As the “zero sugar” craze sweeps the nation, “natural sweeteners” are flooding the market left, right and centre. I’ve had suspicions about these “natural” sweeteners for a while now, but new information published in the journal of PLOS ONE has revealed some interesting information that only clarifies my initial concerns.
Erythritol (a sugar alcohol) is made via the fermentation of the natural sugars found in corn. The (so called) benefit? Our body doesn’t recognise this ingredient during digestion and hence, it adds sweetness without the caloric intake. The down side? It’s now being labeled a “palatable pesticide”. Nice eh?
According to the journal article published on PLOS ONE “Erythritol, a Non-Nutritive Sugar Alcohol Sweetener… Is a Palatable Ingested Insecticide”, the following results occurred when the fruit-fly was raised on a diet that contained Truvia (an American brand of Erythritol containing sweetener):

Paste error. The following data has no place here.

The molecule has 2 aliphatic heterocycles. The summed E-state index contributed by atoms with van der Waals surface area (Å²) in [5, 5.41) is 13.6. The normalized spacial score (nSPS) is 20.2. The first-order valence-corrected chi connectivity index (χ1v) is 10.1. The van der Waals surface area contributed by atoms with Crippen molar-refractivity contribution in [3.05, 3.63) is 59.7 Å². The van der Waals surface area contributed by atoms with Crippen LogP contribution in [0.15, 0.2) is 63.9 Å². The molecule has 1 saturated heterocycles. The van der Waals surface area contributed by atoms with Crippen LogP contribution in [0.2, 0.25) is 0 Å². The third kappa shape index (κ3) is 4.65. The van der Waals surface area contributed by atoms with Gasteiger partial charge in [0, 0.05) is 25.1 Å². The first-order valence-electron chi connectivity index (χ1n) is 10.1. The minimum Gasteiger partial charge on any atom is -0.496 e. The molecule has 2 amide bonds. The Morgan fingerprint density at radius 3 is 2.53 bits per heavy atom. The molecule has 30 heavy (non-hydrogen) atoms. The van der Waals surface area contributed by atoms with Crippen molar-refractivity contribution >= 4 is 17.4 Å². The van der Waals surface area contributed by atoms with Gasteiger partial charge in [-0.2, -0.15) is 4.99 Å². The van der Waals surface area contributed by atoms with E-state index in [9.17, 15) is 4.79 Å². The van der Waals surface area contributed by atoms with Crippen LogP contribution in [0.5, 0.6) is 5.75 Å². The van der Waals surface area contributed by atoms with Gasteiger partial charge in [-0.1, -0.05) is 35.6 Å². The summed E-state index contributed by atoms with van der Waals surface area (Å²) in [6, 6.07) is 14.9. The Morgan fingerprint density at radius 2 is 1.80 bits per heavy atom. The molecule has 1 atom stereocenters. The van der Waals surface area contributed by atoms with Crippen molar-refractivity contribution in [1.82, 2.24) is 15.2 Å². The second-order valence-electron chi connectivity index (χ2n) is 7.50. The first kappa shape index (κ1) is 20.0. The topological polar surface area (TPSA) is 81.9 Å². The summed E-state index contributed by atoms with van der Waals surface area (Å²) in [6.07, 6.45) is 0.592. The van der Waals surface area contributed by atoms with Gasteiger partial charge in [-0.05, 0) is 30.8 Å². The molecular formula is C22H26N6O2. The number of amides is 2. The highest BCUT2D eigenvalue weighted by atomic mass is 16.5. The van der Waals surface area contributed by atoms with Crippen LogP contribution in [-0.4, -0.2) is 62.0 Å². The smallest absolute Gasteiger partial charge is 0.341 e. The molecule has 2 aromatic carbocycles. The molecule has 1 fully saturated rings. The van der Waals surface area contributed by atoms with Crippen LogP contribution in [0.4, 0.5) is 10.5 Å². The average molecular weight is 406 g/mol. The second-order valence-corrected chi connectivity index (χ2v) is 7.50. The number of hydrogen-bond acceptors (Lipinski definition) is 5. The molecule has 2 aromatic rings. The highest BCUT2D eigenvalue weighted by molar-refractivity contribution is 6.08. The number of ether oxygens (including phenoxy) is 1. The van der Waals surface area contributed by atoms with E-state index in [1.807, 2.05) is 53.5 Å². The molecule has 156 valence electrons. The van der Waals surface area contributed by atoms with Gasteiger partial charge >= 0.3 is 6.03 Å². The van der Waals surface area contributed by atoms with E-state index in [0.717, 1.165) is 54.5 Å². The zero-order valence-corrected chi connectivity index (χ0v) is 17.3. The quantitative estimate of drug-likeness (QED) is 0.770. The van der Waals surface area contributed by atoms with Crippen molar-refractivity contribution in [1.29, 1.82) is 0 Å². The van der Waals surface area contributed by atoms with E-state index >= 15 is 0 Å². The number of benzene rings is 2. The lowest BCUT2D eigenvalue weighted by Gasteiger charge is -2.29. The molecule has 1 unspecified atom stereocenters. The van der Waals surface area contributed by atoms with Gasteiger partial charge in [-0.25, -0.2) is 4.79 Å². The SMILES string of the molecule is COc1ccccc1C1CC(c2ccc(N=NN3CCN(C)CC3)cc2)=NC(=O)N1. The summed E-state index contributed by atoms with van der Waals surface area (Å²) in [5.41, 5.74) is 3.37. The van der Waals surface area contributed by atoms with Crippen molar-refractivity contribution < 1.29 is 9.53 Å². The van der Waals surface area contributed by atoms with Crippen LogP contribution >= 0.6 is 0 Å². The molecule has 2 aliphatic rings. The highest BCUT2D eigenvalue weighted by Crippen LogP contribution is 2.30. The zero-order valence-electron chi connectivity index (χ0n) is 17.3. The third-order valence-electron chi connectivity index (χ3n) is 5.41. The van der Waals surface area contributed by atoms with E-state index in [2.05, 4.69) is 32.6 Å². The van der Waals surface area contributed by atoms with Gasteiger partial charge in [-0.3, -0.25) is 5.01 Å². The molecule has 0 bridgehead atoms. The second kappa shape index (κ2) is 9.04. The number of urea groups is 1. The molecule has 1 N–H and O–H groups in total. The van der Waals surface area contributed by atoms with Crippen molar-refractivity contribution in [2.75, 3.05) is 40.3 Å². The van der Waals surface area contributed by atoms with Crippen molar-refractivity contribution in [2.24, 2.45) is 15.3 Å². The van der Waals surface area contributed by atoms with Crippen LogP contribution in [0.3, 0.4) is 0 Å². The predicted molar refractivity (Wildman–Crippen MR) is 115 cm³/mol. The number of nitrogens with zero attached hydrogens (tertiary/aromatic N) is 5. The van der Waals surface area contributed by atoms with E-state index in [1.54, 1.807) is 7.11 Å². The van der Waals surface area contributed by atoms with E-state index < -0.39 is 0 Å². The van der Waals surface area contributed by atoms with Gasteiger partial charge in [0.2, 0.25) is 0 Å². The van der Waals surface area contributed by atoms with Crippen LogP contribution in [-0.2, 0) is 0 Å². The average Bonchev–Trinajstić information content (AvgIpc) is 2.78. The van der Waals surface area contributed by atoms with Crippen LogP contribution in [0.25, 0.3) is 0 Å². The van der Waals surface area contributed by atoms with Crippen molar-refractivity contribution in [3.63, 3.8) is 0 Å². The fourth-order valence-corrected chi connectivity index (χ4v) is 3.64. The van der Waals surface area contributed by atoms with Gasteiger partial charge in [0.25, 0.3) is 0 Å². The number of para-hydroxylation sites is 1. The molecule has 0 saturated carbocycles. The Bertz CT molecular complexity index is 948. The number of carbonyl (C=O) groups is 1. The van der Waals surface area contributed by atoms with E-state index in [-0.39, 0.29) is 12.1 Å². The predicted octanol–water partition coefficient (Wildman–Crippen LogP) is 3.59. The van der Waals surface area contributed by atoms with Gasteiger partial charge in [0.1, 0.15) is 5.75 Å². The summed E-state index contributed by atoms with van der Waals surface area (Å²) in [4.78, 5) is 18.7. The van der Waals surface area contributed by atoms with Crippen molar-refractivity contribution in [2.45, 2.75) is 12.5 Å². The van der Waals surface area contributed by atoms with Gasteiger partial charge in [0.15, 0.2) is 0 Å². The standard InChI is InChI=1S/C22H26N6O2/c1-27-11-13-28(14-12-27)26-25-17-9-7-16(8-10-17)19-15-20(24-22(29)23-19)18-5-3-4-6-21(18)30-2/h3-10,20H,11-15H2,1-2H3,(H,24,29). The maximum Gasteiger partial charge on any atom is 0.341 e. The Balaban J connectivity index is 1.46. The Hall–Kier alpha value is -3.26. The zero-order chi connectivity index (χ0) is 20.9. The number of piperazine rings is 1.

- Flies raised on food containing Truvia showed a significantly decreased ability to climb by day 7 compared to flies raised on control nutritive foods proving Erythritol can affect both motor function and longevity of this insect.
- Fruit flies who consumed Truvia had a average lifespan of just 5.8 days, while flies who didn’t eat it lived between 38.6 and 50.6 days.
- Ingestion of erythritol may alter nutrient and/or water absorption and/or efflux.
- If you’re worried about Stevia, the data strongly implicated erythritol as the mortality causing agent however, in my opinion I would limit these sweeteners across the board until more research comes to light.
Whilst there is sufficient evidence to suggest Erythritol is “safe” for human consumption, from a holistic perspective, this new research suggests otherwise. The research suggests scientists are going to use this information to develop a new line of fruit fly insecticides.
For those relieved that the focus of this study discusses “Truvia” and not an Australian brand of natural sweeteners, think again. There are a number of “natural sweeteners” in Australia that use Erythritol, so make sure you check your labels thoroughly.